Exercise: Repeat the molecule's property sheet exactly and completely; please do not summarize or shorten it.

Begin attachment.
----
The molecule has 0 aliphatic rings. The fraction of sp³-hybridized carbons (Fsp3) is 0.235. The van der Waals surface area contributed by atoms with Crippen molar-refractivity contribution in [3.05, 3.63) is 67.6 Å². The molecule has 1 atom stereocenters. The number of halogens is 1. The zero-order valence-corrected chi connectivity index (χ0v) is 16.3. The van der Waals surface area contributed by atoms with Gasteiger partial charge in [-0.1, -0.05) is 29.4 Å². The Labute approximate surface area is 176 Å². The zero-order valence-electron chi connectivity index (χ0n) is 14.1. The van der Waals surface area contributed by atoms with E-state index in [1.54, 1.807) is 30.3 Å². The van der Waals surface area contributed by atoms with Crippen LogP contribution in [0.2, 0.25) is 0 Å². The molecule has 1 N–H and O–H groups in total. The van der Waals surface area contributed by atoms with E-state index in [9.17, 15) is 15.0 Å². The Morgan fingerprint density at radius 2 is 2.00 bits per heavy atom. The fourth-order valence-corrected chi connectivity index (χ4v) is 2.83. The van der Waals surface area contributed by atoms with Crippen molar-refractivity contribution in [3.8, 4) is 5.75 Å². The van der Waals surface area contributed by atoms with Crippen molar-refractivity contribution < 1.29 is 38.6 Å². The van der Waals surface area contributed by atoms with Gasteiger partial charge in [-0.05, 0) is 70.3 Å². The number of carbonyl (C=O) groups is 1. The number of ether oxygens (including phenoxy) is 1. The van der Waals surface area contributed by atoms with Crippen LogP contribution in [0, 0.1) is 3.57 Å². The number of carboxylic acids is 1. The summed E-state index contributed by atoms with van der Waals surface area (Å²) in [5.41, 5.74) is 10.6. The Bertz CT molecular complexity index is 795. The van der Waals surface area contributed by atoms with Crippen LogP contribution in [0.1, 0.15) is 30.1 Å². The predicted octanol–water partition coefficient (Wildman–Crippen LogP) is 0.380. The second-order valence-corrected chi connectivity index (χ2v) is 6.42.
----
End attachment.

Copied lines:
The molecule has 0 aliphatic rings. The fraction of sp³-hybridized carbons (Fsp3) is 0.235. The van der Waals surface area contributed by atoms with Crippen molar-refractivity contribution in [3.05, 3.63) is 67.6 Å². The molecule has 1 atom stereocenters. The number of halogens is 1. The zero-order valence-corrected chi connectivity index (χ0v) is 16.3. The van der Waals surface area contributed by atoms with Gasteiger partial charge in [-0.1, -0.05) is 29.4 Å². The Labute approximate surface area is 176 Å². The zero-order valence-electron chi connectivity index (χ0n) is 14.1. The van der Waals surface area contributed by atoms with E-state index in [1.54, 1.807) is 30.3 Å². The van der Waals surface area contributed by atoms with Crippen LogP contribution in [0.2, 0.25) is 0 Å². The molecule has 1 N–H and O–H groups in total. The van der Waals surface area contributed by atoms with E-state index in [9.17, 15) is 15.0 Å². The Morgan fingerprint density at radius 2 is 2.00 bits per heavy atom. The fourth-order valence-corrected chi connectivity index (χ4v) is 2.83. The van der Waals surface area contributed by atoms with Crippen molar-refractivity contribution in [3.8, 4) is 5.75 Å². The van der Waals surface area contributed by atoms with Crippen molar-refractivity contribution < 1.29 is 38.6 Å². The van der Waals surface area contributed by atoms with Gasteiger partial charge in [-0.05, 0) is 70.3 Å². The number of carbonyl (C=O) groups is 1. The number of ether oxygens (including phenoxy) is 1. The van der Waals surface area contributed by atoms with Crippen LogP contribution in [0, 0.1) is 3.57 Å². The number of carboxylic acids is 1. The summed E-state index contributed by atoms with van der Waals surface area (Å²) in [5.41, 5.74) is 10.6. The Bertz CT molecular complexity index is 795. The van der Waals surface area contributed by atoms with Crippen LogP contribution in [0.1, 0.15) is 30.1 Å². The predicted octanol–water partition coefficient (Wildman–Crippen LogP) is 0.380. The second-order valence-corrected chi connectivity index (χ2v) is 6.42.